1986 was the year that I discovered baseball, so the premise of The Wax Pack immediately appealed. Brad Balukjian buys a pack of baseball cards from 1986, sealed in the old style wax wrapper, cracks it open and begins a journey to track down the random mix of major leaguers that he finds inside. One of them is a Met, the World Series winning team that I watched on Channel 4, a then still relatively new TV channel that had made a name for itself by broadcasting “minority sports”.
The author’s aim is to find out what happened after baseball. He has a pack of cards that cover unspectacular journeymen to Hall of Famers and he wants to find out what they did next, how they coped with the end of a career that is inevitably short. Again, it is a premise that appeals to me, it smacks a little of The Boys of Summer but less formal and more free form, because my relationship with baseball is not so simple as a love of the game, in fact for large periods the game itself has been mostly absent.
I have always been a fan of baseball stories as much as, to be honest more than, the actual three hours or so of gameplay. I quickly fell for Gary Carter, Daryl Strawberry and Doc Gooden as they won the World Series, but I also idolised Roy Hobbs, Crash Davis and Ricky Vaughn from the big screen and revelled in the stories of Shoeless Joe Jackson, Satchel Paige, Willie Mays and Tinker to Evers to Chance. In The Wax Pack Brad Balukjian has added to those stories, added to a fascination that has never left me despite living over three thousand miles from my nearest MLB stadium.
When writing a road trip book there has to be a balance to the narrative. Long hours are spent journeying (especially when driving around a country as vast as the USA), relatively fewer focus on the purpose of the journey, in this case 13 somewhat random baseball players, and the author’s personal story also inevitably bleeds into the account as it intersects with the interviews. Balukjian manages this well, revealing enough of himself to be engaging but without distracting from the main participants.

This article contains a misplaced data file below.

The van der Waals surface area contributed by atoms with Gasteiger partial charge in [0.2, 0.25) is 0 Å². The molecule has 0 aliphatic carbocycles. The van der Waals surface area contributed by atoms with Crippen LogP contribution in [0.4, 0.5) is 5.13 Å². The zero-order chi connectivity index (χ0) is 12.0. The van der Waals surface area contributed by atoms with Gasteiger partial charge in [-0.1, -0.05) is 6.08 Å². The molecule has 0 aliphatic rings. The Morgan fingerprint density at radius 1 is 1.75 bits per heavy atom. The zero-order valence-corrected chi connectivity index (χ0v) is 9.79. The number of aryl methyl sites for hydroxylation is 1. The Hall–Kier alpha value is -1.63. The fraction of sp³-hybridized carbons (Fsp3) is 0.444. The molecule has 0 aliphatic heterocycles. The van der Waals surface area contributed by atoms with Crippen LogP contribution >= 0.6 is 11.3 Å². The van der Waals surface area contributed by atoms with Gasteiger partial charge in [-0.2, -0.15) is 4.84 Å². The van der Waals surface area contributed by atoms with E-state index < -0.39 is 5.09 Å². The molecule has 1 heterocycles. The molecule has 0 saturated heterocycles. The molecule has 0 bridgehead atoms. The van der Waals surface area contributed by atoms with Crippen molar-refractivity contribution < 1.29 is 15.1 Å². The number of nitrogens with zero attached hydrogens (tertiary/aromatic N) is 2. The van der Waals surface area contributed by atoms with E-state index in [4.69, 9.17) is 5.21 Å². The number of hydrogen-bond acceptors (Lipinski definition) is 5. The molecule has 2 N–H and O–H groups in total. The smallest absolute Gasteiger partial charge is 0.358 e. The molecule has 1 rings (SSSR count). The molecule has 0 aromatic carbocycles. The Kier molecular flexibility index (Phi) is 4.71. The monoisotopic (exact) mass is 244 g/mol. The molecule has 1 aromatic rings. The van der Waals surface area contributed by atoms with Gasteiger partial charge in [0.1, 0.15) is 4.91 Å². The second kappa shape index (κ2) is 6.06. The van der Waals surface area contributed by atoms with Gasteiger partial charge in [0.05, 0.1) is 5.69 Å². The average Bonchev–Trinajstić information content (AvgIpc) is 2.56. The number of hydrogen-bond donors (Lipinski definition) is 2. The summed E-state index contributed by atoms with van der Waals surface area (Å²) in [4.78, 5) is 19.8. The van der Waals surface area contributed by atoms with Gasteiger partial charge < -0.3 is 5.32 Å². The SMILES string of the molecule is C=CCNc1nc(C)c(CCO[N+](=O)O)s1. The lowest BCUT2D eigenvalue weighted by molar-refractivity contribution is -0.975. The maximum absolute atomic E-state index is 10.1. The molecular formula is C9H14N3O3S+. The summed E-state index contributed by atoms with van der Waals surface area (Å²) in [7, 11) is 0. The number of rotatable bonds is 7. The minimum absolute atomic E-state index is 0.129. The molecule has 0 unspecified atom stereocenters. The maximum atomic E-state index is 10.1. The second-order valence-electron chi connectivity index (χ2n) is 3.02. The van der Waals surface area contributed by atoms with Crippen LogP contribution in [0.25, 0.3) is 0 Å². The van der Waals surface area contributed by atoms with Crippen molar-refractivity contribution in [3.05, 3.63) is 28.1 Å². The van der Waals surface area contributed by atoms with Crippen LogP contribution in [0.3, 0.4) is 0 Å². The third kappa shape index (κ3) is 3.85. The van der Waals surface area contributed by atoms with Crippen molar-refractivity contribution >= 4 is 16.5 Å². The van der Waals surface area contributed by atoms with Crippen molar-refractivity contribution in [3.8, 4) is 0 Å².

He also homes in on the individual stories, not being trapped by the mundane questioning of modern media savvy sports stars, but digging underneath to the real people and their authentic struggles. It is a fascinating insight into the human endeavour and the openness and honesty of the retired players is at times startling. This is a real tribute to the author who shows a genuine compassion for his subjects whilst continuing to pursue the difficult topics, the impacts of parents, both absent and present, the predictable temptations of being a ball player and the difficulty with coping both with the pressure of the game and the absence of it.
The only very slight niggle is when the author, maybe buoyed by the openness of some of his other interviewees, is a touch harsh on Carlton Fisk, the Hall of Famer, who didn’t feel so strong a need to join in his project. It is the one moment when his humility drops a little and a touch of petulance sneaks in, but I suppose when your self-funding stretches to a hefty fee for a few seconds at a signing event rejection can sting.
It certainly doesn’t detract from what is a thoroughly entertaining and insightful read though and I’m sure The Wax Pack will appeal to all baseball fans.
The Wax Pack is published on 1 April 2020 by University of Nebraska Press. I was provided with an ebook by Netgalley in return for this honest review.